Archive by category "Exploring God's World"

Kiss a Whale — And Lick Cancer?

(When Corinne Copnick, now an ordained rabbi, contemplated moving from Toronto to California, she sent a number of stories about her experiences back to The Jewish Tribune, a national Canadian newspaper, for which she had written a weekly column and other stories for several years. This true story was first published in 1998. She has made a few small changes here.)


The Whale Enjoyed it Too!

By Rabbi Corinne Copnick

The biblical Jonah didn’t know about it when he inhabited the belly of a whale, but kissing a whale can lead to an easy recovery from cancer surgery. It may not be in the medical text books, but that’s what Jane (not her real name)   believes. She is a retired Canadian businesswoman now living in coastal California.

The encounter between Jane and a young Pacific grey whale took place in the warm, salty waters of San Ignacio Lagoon on the western coast of Baja California. This area is the mating and birthing grounds of thousands of Pacific grey whales who divide their time between Baha and their feeding grounds near Alaska.

After their encounter – a friendly kiss — Jane, who teaches yoga, felt as if she had journeyed through a mystical experience. Apparently, the whale enjoyed her kiss too, and it may even have been partly the whale’s idea. Richman weighs a little over a hundred pounds. The whale weighs in at fifty times more.

“The young whale came right up to the boat, and his head came straight out of the water,” Jane recounted excitedly. “I leaned over and kissed him.” At the time, she was one of several dozen members of a whale-watching expedition sponsored by the Cabrillo Marine Aquarium in San Diego.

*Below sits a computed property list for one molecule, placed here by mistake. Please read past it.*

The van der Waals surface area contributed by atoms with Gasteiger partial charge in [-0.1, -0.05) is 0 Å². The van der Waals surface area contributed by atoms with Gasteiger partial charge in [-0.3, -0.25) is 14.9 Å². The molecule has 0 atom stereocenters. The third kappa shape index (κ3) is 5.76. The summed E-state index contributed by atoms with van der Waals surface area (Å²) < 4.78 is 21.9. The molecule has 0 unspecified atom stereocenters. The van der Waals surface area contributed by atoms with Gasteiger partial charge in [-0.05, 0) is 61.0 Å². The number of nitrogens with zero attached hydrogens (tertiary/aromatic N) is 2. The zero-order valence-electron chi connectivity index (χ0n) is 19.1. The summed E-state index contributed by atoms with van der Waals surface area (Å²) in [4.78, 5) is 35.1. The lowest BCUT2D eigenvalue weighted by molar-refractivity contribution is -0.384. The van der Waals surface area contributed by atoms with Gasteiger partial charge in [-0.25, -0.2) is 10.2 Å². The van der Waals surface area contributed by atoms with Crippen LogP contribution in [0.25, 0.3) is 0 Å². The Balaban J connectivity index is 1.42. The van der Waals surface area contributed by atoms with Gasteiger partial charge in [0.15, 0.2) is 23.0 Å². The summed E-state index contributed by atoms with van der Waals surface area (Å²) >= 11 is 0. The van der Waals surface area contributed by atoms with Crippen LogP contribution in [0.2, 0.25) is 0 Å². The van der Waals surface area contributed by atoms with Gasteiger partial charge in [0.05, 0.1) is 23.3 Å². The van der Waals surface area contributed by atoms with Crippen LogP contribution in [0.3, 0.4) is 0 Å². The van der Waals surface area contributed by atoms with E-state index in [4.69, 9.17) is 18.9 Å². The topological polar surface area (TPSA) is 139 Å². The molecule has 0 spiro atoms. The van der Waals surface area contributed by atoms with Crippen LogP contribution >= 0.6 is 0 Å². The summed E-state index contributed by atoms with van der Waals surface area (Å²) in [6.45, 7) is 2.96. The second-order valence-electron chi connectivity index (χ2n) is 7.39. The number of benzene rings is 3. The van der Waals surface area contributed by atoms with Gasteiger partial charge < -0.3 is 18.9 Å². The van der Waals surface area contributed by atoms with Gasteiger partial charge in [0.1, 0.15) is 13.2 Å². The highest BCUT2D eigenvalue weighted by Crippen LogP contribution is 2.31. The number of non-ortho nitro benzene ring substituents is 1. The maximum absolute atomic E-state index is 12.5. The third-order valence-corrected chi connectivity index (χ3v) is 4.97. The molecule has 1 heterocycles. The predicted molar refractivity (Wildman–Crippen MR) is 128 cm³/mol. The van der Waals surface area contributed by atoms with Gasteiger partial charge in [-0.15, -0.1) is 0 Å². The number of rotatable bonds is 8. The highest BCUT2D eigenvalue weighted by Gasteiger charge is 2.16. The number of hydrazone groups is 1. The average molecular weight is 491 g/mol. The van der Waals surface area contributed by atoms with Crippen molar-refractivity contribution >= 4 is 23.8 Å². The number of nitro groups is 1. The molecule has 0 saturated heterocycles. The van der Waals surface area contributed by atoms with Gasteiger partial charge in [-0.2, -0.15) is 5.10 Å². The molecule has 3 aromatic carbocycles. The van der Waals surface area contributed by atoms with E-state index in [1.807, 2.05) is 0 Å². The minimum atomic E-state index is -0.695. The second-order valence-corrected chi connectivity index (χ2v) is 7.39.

Her husband (now late husband), Mark (not his real name), had arranged to take her on the whale-watching trip three days before her operation for thyroid cancer. Jane was dreading the operation because previous thyroid surgery had involved a very painful recovery. But after kissing the whale, she claims, both the surgery and the recovery were a breeze in comparison to her previous experience. She credits the awes-inspiring whale encounter with giving her such a positive feeling about life that it affected the aftermath of her surgery.

It is not only Jane who believes the whale kiss helped her lick cancer. Her husband felt the same way. In fact, he filmed his wife’s interaction with the whale, as well as another two hours of the whale-watching trip. The behavior of these “friendly” whales, he pointed out at the time, is particularly astonishing “when measured against the savage, bloody history of mankind’s interaction with the Pacific gray whale.”

It is not known exactly why whales in these protected lagoons actually seek out physical contact with humans. According to a report in California’s Westside News, “the young whales in particular swim right up to small boats, pop their heads out of the water, look around with eyes the size of baseballs, and then, like dogs wanting to be petted, nuzzle up to the boats and the outstretched hands of the humans aboard. They seem to enjoy the contact. With the mother keeping a watchful eye nearby, some of the young whales will frolic around the boats for half an hour or more. Sometimes the mother will even nudge her off-spring toward the boats, as if eager for the young whale to get a look at the strange creatures inside.”